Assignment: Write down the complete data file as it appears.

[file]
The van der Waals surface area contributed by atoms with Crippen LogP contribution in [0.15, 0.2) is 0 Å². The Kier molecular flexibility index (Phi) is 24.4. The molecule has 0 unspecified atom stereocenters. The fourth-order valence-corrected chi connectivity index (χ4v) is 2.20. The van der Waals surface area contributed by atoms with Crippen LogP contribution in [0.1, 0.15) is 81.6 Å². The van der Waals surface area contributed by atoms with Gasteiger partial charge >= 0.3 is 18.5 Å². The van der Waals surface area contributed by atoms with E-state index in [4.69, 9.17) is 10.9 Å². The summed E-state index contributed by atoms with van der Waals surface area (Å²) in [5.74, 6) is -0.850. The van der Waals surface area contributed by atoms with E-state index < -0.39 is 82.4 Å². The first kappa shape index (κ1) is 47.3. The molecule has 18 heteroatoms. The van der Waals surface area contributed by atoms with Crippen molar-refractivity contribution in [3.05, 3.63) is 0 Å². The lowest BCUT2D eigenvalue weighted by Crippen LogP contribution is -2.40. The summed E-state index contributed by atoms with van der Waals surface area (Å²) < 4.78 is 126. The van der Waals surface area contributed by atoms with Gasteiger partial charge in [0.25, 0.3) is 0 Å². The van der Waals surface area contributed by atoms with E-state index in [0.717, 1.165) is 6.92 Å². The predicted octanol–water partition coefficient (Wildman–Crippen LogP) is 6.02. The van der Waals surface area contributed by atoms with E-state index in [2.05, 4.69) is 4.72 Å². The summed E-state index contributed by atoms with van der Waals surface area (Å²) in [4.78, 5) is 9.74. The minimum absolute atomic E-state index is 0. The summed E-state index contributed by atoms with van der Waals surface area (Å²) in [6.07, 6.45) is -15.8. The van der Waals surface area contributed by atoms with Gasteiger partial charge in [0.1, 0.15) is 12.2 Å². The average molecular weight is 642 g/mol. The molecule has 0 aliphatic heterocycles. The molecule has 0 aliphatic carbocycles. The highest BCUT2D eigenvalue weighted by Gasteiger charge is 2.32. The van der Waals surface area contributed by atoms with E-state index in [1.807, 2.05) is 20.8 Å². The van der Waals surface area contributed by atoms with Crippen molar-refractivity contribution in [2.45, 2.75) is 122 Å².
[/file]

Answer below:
The van der Waals surface area contributed by atoms with Crippen LogP contribution in [0.15, 0.2) is 0 Å². The Kier molecular flexibility index (Phi) is 24.4. The molecule has 0 unspecified atom stereocenters. The fourth-order valence-corrected chi connectivity index (χ4v) is 2.20. The van der Waals surface area contributed by atoms with Crippen LogP contribution in [0.1, 0.15) is 81.6 Å². The van der Waals surface area contributed by atoms with Gasteiger partial charge >= 0.3 is 18.5 Å². The van der Waals surface area contributed by atoms with E-state index in [4.69, 9.17) is 10.9 Å². The summed E-state index contributed by atoms with van der Waals surface area (Å²) in [5.74, 6) is -0.850. The van der Waals surface area contributed by atoms with E-state index < -0.39 is 82.4 Å². The first kappa shape index (κ1) is 47.3. The molecule has 18 heteroatoms. The van der Waals surface area contributed by atoms with Crippen molar-refractivity contribution in [3.05, 3.63) is 0 Å². The lowest BCUT2D eigenvalue weighted by Crippen LogP contribution is -2.40. The summed E-state index contributed by atoms with van der Waals surface area (Å²) < 4.78 is 126. The van der Waals surface area contributed by atoms with Gasteiger partial charge in [0.25, 0.3) is 0 Å². The van der Waals surface area contributed by atoms with E-state index in [0.717, 1.165) is 6.92 Å². The predicted octanol–water partition coefficient (Wildman–Crippen LogP) is 6.02. The van der Waals surface area contributed by atoms with E-state index in [2.05, 4.69) is 4.72 Å². The summed E-state index contributed by atoms with van der Waals surface area (Å²) in [4.78, 5) is 9.74. The minimum absolute atomic E-state index is 0. The summed E-state index contributed by atoms with van der Waals surface area (Å²) in [6.07, 6.45) is -15.8. The van der Waals surface area contributed by atoms with Gasteiger partial charge in [0.1, 0.15) is 12.2 Å². The average molecular weight is 642 g/mol. The molecule has 0 aliphatic heterocycles. The molecule has 0 aliphatic carbocycles. The highest BCUT2D eigenvalue weighted by Gasteiger charge is 2.32. The van der Waals surface area contributed by atoms with E-state index in [1.807, 2.05) is 20.8 Å². The van der Waals surface area contributed by atoms with Crippen molar-refractivity contribution in [2.45, 2.75) is 122 Å².